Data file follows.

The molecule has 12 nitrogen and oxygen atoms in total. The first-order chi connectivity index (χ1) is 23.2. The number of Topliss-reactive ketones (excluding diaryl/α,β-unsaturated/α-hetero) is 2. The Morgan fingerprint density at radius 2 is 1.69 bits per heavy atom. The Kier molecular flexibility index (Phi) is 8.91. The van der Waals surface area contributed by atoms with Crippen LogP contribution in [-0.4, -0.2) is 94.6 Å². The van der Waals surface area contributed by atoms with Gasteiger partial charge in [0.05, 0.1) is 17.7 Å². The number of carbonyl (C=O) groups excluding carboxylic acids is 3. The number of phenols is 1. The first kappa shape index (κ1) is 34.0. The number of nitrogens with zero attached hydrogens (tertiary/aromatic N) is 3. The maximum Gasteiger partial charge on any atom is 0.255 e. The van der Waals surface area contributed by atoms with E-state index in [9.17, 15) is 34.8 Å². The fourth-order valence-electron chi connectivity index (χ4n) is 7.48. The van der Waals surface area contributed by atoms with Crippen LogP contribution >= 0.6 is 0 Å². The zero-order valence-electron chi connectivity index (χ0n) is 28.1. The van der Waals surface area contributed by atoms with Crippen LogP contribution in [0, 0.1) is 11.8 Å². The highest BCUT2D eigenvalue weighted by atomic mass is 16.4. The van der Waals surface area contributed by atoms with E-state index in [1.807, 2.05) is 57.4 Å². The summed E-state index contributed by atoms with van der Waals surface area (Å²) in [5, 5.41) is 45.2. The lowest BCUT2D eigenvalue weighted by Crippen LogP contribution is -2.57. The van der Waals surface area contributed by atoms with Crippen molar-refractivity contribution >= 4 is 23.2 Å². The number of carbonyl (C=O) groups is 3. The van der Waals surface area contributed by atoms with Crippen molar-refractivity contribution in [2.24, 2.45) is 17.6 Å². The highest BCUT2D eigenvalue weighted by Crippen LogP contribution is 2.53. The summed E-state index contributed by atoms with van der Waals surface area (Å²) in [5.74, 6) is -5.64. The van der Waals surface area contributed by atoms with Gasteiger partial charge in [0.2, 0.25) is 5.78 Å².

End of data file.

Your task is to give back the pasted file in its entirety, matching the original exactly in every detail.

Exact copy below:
The molecule has 12 nitrogen and oxygen atoms in total. The first-order chi connectivity index (χ1) is 23.2. The number of Topliss-reactive ketones (excluding diaryl/α,β-unsaturated/α-hetero) is 2. The Morgan fingerprint density at radius 2 is 1.69 bits per heavy atom. The Kier molecular flexibility index (Phi) is 8.91. The van der Waals surface area contributed by atoms with Crippen LogP contribution in [-0.4, -0.2) is 94.6 Å². The van der Waals surface area contributed by atoms with Gasteiger partial charge in [0.05, 0.1) is 17.7 Å². The number of carbonyl (C=O) groups excluding carboxylic acids is 3. The number of phenols is 1. The first kappa shape index (κ1) is 34.0. The number of nitrogens with zero attached hydrogens (tertiary/aromatic N) is 3. The maximum Gasteiger partial charge on any atom is 0.255 e. The van der Waals surface area contributed by atoms with E-state index in [9.17, 15) is 34.8 Å². The fourth-order valence-electron chi connectivity index (χ4n) is 7.48. The van der Waals surface area contributed by atoms with Crippen LogP contribution >= 0.6 is 0 Å². The zero-order valence-electron chi connectivity index (χ0n) is 28.1. The van der Waals surface area contributed by atoms with Crippen LogP contribution in [0, 0.1) is 11.8 Å². The highest BCUT2D eigenvalue weighted by atomic mass is 16.4. The van der Waals surface area contributed by atoms with E-state index in [1.807, 2.05) is 57.4 Å². The summed E-state index contributed by atoms with van der Waals surface area (Å²) in [5, 5.41) is 45.2. The lowest BCUT2D eigenvalue weighted by Crippen LogP contribution is -2.57. The van der Waals surface area contributed by atoms with Crippen molar-refractivity contribution >= 4 is 23.2 Å². The number of carbonyl (C=O) groups is 3. The van der Waals surface area contributed by atoms with Crippen molar-refractivity contribution in [2.24, 2.45) is 17.6 Å². The highest BCUT2D eigenvalue weighted by Crippen LogP contribution is 2.53. The summed E-state index contributed by atoms with van der Waals surface area (Å²) in [5.74, 6) is -5.64. The van der Waals surface area contributed by atoms with Gasteiger partial charge in [0.2, 0.25) is 5.78 Å².